I am a huge fan of science fiction movies. As a kid growing up in the 60’s I loved all of the “Monster” movies that were popular at that time. Some of my favorites were “Jason and the Argonauts” and “The Seven Voyages of Sinbad”. One of the best monsters in those movies was the Cyclops. This fierce one eyed beast has always been one of my favorites. So naturally the idea of doing a blog post about a Cyclops as it pertains to the watch business was a natural fit for me.
Starting in 1954, the Rolex cyclops was added to the Rolex DateJusts making the date easier to read by magnifying it by 2.5 times. According to Rolex history, Hans Wilsdorf’s wife had difficulty reading the date on her watch. Subsequently, Hans Wilsdorf had the magnification cyclops added to the DateJust. Since its introduction in 1954, the Rolex cyclops window was added to both dress and professional watches. Rolex DateJusts, Presidents, SkyDwellers, all have the cyclops. Rolex professional models such as the Submariner, GMT, Explorer II, and the Yachtmasters have the cyclops as well. The only watches that do not possess the Cyclops are watches that do not have a date such as the Explorer I and AirKing. A cyclops lens on a thicker crystal would magnify too much because the top of the lens is farther away from the date wheel than on standard Rolex sapphire crystals.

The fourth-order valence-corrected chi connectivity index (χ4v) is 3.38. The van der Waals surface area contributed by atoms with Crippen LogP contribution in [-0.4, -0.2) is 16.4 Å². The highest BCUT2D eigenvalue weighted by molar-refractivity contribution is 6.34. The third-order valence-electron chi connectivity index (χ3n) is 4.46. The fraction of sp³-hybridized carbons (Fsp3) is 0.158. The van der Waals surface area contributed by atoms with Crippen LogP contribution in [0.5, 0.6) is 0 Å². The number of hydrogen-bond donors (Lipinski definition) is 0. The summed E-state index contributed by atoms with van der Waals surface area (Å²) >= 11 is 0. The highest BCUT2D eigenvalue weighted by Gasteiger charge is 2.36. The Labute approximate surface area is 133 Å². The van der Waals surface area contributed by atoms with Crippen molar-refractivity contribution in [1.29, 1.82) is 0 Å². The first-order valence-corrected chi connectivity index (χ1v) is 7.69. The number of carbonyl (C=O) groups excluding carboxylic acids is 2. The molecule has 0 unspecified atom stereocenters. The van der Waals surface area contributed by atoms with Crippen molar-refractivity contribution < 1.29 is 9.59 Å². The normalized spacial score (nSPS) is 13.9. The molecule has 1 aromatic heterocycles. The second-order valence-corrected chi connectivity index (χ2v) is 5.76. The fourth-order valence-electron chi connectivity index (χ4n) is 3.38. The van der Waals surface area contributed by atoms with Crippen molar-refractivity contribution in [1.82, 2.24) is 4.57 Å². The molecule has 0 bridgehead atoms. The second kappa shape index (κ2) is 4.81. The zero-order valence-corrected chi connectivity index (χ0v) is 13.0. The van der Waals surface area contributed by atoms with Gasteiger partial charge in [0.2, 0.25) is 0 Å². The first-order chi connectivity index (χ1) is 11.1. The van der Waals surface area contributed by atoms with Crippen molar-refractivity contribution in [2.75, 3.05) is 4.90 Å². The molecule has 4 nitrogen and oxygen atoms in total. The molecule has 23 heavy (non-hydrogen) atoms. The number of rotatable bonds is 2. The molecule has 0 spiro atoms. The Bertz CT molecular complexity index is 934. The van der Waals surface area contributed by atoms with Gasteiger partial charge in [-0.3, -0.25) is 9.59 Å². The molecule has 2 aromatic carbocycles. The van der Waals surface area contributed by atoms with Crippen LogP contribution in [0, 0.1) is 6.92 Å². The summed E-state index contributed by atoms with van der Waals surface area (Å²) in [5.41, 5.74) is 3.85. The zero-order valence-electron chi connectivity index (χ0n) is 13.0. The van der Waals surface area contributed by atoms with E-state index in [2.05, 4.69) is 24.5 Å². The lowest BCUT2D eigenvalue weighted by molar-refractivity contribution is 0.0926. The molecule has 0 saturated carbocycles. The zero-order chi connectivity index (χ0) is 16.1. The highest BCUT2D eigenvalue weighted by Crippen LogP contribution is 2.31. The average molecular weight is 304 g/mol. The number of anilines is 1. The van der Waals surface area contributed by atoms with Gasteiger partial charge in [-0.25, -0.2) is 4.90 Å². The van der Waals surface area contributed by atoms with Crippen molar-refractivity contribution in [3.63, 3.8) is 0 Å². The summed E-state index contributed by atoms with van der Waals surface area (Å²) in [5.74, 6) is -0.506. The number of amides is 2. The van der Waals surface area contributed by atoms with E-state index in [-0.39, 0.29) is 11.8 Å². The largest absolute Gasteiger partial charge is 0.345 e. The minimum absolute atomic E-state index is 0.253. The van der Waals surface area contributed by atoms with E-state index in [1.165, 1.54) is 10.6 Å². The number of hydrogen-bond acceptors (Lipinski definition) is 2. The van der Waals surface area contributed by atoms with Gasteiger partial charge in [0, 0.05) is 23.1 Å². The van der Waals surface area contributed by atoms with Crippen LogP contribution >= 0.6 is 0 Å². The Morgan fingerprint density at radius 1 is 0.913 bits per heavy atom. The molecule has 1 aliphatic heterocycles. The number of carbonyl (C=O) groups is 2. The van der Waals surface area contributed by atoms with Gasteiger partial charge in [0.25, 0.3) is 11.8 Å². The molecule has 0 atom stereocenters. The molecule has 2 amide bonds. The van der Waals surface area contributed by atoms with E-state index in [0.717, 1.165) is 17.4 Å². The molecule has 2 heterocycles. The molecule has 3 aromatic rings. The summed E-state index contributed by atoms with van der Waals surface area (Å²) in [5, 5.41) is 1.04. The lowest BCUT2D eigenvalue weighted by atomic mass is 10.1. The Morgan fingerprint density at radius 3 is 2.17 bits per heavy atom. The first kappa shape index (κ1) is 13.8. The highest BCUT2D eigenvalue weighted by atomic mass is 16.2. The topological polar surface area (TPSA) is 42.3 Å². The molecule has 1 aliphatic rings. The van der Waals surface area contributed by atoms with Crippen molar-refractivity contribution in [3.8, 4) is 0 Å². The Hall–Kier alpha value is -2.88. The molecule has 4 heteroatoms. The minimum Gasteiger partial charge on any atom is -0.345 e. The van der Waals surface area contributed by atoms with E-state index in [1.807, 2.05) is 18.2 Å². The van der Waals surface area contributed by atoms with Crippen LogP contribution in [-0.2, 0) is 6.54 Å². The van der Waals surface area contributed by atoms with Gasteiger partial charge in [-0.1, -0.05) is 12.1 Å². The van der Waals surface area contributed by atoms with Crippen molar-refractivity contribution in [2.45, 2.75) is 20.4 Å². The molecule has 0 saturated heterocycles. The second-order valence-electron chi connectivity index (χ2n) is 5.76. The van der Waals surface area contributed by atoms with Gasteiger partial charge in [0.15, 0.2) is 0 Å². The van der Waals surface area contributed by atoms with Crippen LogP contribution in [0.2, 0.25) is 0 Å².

On older Rolex watches with acrylic crystals, the cyclops lens is molded and integral to the crystal as one piece. With newer sapphire crystals, the cyclops is actually a separate piece of sapphire glued to the crystal. What is amazing is that a Rolex cyclops on a Rolex sapphire crystal looks as one piece, but in fact they are two.
Other watch companies have included a cyclops on their sport models, namely Cartier, Seiko, as well as others but there is only one true cyclops lens and they are found only on Rolex watches.